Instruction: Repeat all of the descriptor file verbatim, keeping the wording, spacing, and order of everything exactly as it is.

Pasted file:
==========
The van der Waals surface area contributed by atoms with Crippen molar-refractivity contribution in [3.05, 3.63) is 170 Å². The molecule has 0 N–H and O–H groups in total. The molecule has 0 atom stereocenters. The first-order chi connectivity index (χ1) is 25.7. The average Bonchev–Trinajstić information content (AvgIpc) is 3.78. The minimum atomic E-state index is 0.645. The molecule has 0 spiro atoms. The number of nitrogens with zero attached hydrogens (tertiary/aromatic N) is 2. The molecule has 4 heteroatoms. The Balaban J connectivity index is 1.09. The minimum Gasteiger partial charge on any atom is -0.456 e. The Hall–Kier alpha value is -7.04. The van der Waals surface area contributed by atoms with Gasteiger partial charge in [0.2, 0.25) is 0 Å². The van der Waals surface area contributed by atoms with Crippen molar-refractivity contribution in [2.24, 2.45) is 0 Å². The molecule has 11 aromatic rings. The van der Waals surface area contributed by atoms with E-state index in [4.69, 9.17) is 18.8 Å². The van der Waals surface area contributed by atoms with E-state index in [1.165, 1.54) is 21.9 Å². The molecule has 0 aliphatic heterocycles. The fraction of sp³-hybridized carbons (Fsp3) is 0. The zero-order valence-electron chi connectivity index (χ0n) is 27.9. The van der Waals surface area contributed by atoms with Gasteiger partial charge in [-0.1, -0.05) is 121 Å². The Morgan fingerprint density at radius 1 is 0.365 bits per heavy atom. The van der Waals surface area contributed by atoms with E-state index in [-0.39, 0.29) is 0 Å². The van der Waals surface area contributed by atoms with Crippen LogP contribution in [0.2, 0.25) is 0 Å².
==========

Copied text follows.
The van der Waals surface area contributed by atoms with Crippen molar-refractivity contribution in [3.05, 3.63) is 170 Å². The molecule has 0 N–H and O–H groups in total. The molecule has 0 atom stereocenters. The first-order chi connectivity index (χ1) is 25.7. The average Bonchev–Trinajstić information content (AvgIpc) is 3.78. The minimum atomic E-state index is 0.645. The molecule has 0 spiro atoms. The number of nitrogens with zero attached hydrogens (tertiary/aromatic N) is 2. The molecule has 4 heteroatoms. The Balaban J connectivity index is 1.09. The minimum Gasteiger partial charge on any atom is -0.456 e. The Hall–Kier alpha value is -7.04. The van der Waals surface area contributed by atoms with Gasteiger partial charge in [0.2, 0.25) is 0 Å². The van der Waals surface area contributed by atoms with Crippen molar-refractivity contribution in [2.24, 2.45) is 0 Å². The molecule has 11 aromatic rings. The van der Waals surface area contributed by atoms with E-state index in [4.69, 9.17) is 18.8 Å². The van der Waals surface area contributed by atoms with E-state index in [1.165, 1.54) is 21.9 Å². The molecule has 0 aliphatic heterocycles. The fraction of sp³-hybridized carbons (Fsp3) is 0. The zero-order valence-electron chi connectivity index (χ0n) is 27.9. The van der Waals surface area contributed by atoms with Gasteiger partial charge in [-0.1, -0.05) is 121 Å². The Morgan fingerprint density at radius 1 is 0.365 bits per heavy atom. The van der Waals surface area contributed by atoms with E-state index in [-0.39, 0.29) is 0 Å². The van der Waals surface area contributed by atoms with Crippen LogP contribution in [0.2, 0.25) is 0 Å².